Interview: Eniko Czigany
Luca Curci talks with Eniko Czigany during the 16th Edition of VENICE INTERNATIONAL ART FAIR 2022, at Palazzo Bembo.
Eniko Czigany is a visual artist born in Hungary, where she lives and works. After fine artist workshops and graduation from Hungarian Fine Art Academie, she has worked in Cartoon Studio for 15 years. After many years spent as a freelance graphic designer and interior designer, she finally returned to her original profession and passion, drawing and painting. During all this time she made her sketches for the series “On The Road” which are pencil drawings on black photographic board. Her main area of interest is already outlined here; nature, the aesthetics of the way man leaves his trace on the Earth; focusing on the geometry drawn on the landscape by human activity and its interaction of light or indeed with lack of light… In her earlier paintings, she still used subtle tonal colors to express how she sees our world until one solo exhibition opening (2007 „Caput Mortuum” Jokai Club, Budapest) mentioned, that her paintings are almost independent of colors – due to the richness of brush trace which is so alive and talkative. After long experimentation, she came to the point where she currently paints her visions in clear, monochrome images. At this time, the two years spent in Switzerland (2016-2018) were a significant milestone in the creation of the painting, and her monochrome painting was slowly reduced to black and white images. (And sometimes the vibrant red appears…) In the meantime, smaller watercolors are made, which, like all of Czigany’s work, depict and study phenomena that are interesting to her consistently, but from multiple approaches. In her art, she almost always creates in series, which enables her to show her subjects analytically and from multiple perspectives. She has some conceptual works which made for specific spaces or prepared for a thematic exhibition. For instance in 2005 “Ready! Fire! Factory!” Tűzraktár, Budapest – where the artworks had to reflect on the interior of an old factory building, or in 2011 I. International Drawing and Graphic Biennal, Esterházy Palace, Győr – for which she created a spatial composition using her pencil drawings on blackboard.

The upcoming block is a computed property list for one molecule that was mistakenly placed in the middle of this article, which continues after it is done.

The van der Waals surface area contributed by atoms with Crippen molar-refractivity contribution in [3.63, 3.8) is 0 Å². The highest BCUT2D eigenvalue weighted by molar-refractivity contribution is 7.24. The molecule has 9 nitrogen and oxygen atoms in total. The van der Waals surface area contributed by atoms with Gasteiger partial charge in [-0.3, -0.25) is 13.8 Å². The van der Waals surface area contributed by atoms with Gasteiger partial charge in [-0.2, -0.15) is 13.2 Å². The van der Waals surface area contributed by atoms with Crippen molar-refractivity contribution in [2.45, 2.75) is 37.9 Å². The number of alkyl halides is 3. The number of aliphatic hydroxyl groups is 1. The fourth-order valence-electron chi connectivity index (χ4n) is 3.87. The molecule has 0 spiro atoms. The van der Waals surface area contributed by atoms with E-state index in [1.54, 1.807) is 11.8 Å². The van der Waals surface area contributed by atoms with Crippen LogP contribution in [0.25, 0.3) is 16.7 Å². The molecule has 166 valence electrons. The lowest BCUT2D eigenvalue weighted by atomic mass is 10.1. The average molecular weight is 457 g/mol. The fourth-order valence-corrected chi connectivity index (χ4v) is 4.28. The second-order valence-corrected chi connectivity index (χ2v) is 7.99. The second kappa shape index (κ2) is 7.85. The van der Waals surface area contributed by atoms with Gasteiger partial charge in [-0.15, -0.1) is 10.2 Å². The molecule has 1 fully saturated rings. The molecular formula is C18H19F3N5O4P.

Monochromatic. Strictly speaking, one pure, unmixed color on each canvas. Nonetheless, through a reduction in the use of color, the picture becomes more, not less, what was once obscured by color, becomes visible through different textures. The images unwrap themselves from the fine mesh of the brush strokes, appearing as a playful, geometric strip of charming hills or the waves on a windswept cornfield on a dark night. The first rays of the sun at dawn or the last at sunset without colors or tones become visible in these paintings. I intend to make it even simpler through more sophisticated details.
These pictures are only truly capable of being discovered in space. From a distance, we see only single-colored canvases. Stepping closer, however, the picture reveals the spider’s web fine woven lines of the brush strokes, and, slowly, the paintings unfold. Every centimeter’s movement by the observer before the painting results in new details flashing up and others fading and by this interaction the painting becomes complete.
Luca Curci – What are your thoughts while you paint? Do you have any habits or rituals while you work?
Eniko Czigany – I envision the final picture that I am painting. I almost always paint while listening to music, in a meditative and very focused state.
LC – What are you currently working on?